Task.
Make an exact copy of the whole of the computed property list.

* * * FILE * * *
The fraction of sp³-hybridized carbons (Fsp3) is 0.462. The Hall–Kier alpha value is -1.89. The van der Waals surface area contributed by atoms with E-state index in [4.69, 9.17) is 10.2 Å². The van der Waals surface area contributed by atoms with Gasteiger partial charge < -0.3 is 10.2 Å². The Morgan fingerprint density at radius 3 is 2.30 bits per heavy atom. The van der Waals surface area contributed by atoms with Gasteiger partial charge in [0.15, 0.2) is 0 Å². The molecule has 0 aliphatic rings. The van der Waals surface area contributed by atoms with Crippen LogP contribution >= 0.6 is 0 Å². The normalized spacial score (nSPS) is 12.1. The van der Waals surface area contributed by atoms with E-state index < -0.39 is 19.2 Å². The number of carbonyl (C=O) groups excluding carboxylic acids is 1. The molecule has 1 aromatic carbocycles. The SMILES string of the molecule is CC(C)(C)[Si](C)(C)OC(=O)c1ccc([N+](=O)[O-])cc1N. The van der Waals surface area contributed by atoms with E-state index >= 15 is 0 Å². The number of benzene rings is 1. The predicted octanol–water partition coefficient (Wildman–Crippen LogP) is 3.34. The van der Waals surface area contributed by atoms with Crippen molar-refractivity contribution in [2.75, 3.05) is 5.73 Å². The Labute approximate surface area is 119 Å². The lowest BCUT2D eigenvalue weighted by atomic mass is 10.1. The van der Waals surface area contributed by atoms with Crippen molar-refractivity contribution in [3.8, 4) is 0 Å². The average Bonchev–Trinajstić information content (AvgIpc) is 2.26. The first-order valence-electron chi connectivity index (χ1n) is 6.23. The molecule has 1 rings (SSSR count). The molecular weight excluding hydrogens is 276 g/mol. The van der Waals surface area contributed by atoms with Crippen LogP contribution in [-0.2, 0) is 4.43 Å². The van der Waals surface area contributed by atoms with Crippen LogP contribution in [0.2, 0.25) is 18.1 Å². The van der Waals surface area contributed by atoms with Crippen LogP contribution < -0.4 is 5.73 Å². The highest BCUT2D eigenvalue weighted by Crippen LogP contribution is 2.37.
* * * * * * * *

The fraction of sp³-hybridized carbons (Fsp3) is 0.462. The Hall–Kier alpha value is -1.89. The van der Waals surface area contributed by atoms with E-state index in [4.69, 9.17) is 10.2 Å². The van der Waals surface area contributed by atoms with Gasteiger partial charge < -0.3 is 10.2 Å². The Morgan fingerprint density at radius 3 is 2.30 bits per heavy atom. The van der Waals surface area contributed by atoms with Gasteiger partial charge in [0.15, 0.2) is 0 Å². The molecule has 0 aliphatic rings. The van der Waals surface area contributed by atoms with Crippen LogP contribution >= 0.6 is 0 Å². The normalized spacial score (nSPS) is 12.1. The van der Waals surface area contributed by atoms with E-state index < -0.39 is 19.2 Å². The number of carbonyl (C=O) groups excluding carboxylic acids is 1. The molecule has 1 aromatic carbocycles. The SMILES string of the molecule is CC(C)(C)[Si](C)(C)OC(=O)c1ccc([N+](=O)[O-])cc1N. The van der Waals surface area contributed by atoms with E-state index >= 15 is 0 Å². The number of benzene rings is 1. The predicted octanol–water partition coefficient (Wildman–Crippen LogP) is 3.34. The van der Waals surface area contributed by atoms with Crippen molar-refractivity contribution in [2.75, 3.05) is 5.73 Å². The Labute approximate surface area is 119 Å². The lowest BCUT2D eigenvalue weighted by atomic mass is 10.1. The van der Waals surface area contributed by atoms with Crippen molar-refractivity contribution in [3.8, 4) is 0 Å². The average Bonchev–Trinajstić information content (AvgIpc) is 2.26. The first-order valence-electron chi connectivity index (χ1n) is 6.23. The molecule has 1 rings (SSSR count). The molecular weight excluding hydrogens is 276 g/mol. The van der Waals surface area contributed by atoms with Crippen LogP contribution in [-0.2, 0) is 4.43 Å². The van der Waals surface area contributed by atoms with Crippen LogP contribution in [0.2, 0.25) is 18.1 Å². The van der Waals surface area contributed by atoms with Crippen LogP contribution < -0.4 is 5.73 Å². The highest BCUT2D eigenvalue weighted by Crippen LogP contribution is 2.37.